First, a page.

Bruins Take A Big Step, 69-57

#5-ranked UCLA avenged its first loss of the season, beating #9 Oregon Thursday at Pauley Pavilion, in a game that could be its best overall effort of the year. UCLA played some of its best team defense, and Arron Afflalo and Luc Richard Mbah a Moute had huge games in leading the Bruins over the Ducks...

In analyzing this team so far this season, many have said that improvement will be needed for UCLA to be a serious contender for the national championship.

The Bruins showed improvement against California a week ago, had a little setback in the second half of the Stanford game on Saturday, but again made some strides Thursday night against #9 Oregon, beating them at Pauley Pavilion, 69-57.

In fact, because UCLA showed improvement individually in this game, and as a team, particularly in their defensive effort and execution, it might have been its best overall game of the season. The Washington game was good, but playing this way against a much better opponent like Oregon makes this game hard to beat.

One aspect that we've cited repeatedly that needed improvement was UCLA's help defense, and this game was a nice step forward in terms of that aspect of the game. There were very few easy Oregon baskets, with the Ducks shooting 36% for the game, a team that was shooting just about 46% on the season. It was mostly because of UCLA's help defense; every time a Duck got around his defender, there was another Bruin stepping in front of him. The second-best player in the Pac-10 conference, Aaron Brooks, is one of the toughest players to hold down, and UCLA did it, mostly with excellent on-ball defense from Mr. Everything, Arron Afflalo, but also because, on the few times when Brooks got free from Afflalo off a screen, Brooks would drive to the basket, see the lane fill up quickly, have no one to dish to, and get rejected as he put it up. Lorenzo Mata swatted him a couple of times, and Luc Richard Mbah a Moute had at least one block in there also.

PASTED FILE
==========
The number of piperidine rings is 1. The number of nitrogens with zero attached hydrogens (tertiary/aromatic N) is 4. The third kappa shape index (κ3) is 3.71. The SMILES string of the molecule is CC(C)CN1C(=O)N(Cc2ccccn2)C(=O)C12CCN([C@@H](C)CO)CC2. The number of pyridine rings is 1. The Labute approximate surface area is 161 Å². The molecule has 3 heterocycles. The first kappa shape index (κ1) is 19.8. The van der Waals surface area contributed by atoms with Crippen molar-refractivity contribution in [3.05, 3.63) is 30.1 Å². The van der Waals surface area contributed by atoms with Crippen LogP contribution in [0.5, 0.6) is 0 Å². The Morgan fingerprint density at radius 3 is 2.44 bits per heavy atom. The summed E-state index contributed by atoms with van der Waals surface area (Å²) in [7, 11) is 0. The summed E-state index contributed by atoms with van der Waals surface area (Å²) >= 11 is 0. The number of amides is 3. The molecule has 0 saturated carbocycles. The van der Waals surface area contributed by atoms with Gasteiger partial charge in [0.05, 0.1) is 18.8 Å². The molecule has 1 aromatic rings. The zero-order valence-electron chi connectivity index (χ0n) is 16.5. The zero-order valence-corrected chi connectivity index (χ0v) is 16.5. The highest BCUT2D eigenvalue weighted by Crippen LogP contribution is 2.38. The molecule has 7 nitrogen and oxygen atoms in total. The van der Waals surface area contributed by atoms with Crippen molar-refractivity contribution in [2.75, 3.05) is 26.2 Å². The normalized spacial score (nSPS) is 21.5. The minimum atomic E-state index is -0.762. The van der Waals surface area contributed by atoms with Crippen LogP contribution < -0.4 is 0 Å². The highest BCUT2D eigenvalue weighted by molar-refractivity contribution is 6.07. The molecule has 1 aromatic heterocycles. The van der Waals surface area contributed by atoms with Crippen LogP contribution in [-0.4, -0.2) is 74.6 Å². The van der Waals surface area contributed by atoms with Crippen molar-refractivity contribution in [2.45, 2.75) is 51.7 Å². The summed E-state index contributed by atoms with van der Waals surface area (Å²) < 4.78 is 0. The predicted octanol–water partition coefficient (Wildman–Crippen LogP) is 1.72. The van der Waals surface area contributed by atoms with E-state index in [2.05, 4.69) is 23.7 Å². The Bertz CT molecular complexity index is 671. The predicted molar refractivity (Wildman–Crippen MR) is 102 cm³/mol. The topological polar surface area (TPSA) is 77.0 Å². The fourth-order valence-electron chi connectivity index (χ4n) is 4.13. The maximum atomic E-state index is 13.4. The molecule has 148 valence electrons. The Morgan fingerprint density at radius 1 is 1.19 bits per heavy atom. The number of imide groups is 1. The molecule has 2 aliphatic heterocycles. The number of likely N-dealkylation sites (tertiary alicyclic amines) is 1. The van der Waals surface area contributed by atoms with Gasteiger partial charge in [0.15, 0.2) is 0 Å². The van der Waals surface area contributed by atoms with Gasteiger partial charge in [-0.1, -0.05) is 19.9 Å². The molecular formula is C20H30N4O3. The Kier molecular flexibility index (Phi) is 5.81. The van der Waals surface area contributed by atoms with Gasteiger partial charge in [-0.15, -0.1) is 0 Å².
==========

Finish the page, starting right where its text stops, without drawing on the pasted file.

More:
Just analyzing this aspect of UCLA's game indicates so much. For one thing, it starts with scouting. It's been made famous that Brooks only goes right, supposedly, and he tried hard to dispel that theory by going left a few times. Afflalo, though, allowed him to go left, because even though he did go left he simply isn't very effective doing it. But also, when Brooks goes right, he tends to look to score more than pass. UCLA recognized this, with its big men rotating to fill Brooks' lane to the basket well. It also definitely affected Brooks that Afflalo, this strong, 6-5, 215-pounder, was constantly in his face, harrassing him as he was driving that lane, bumping him off his game just enough to make him out-of-sync when he did get to the basket, making it easy for UCLA's big to swat his shot away.

It was a great combination, on UCLA's part, of scouting, coaching, execution, and effort.

UCLA recognized it needed to take Brooks out of this game, and it did. He had 14 points (five points below his average), on 5 of 13 shooting, but he had long lapses where he just wasn't effective offensively. He didn't score for the first 14 minutes of the game, and it wasn't coincidental that UCLA built a 29-14 lead while he was silent. In the second half, he went about 9 minutes without scoring, and UCLA had a 16-point lead. Brooks was held to just five points in the second half, making just 2 of 8 shot attempts and one of three threes. Brooks can have such an impact on the game, a combination of one of the few toughest guards in the nation to guard while having a great outside shot with a lightning release. He made three three-pointers in the first half, which basically kept Oregon from being blown out. He's been shooting a whopping 56% from three in the conference. So, shutting him down was key, and UCLA succeeded.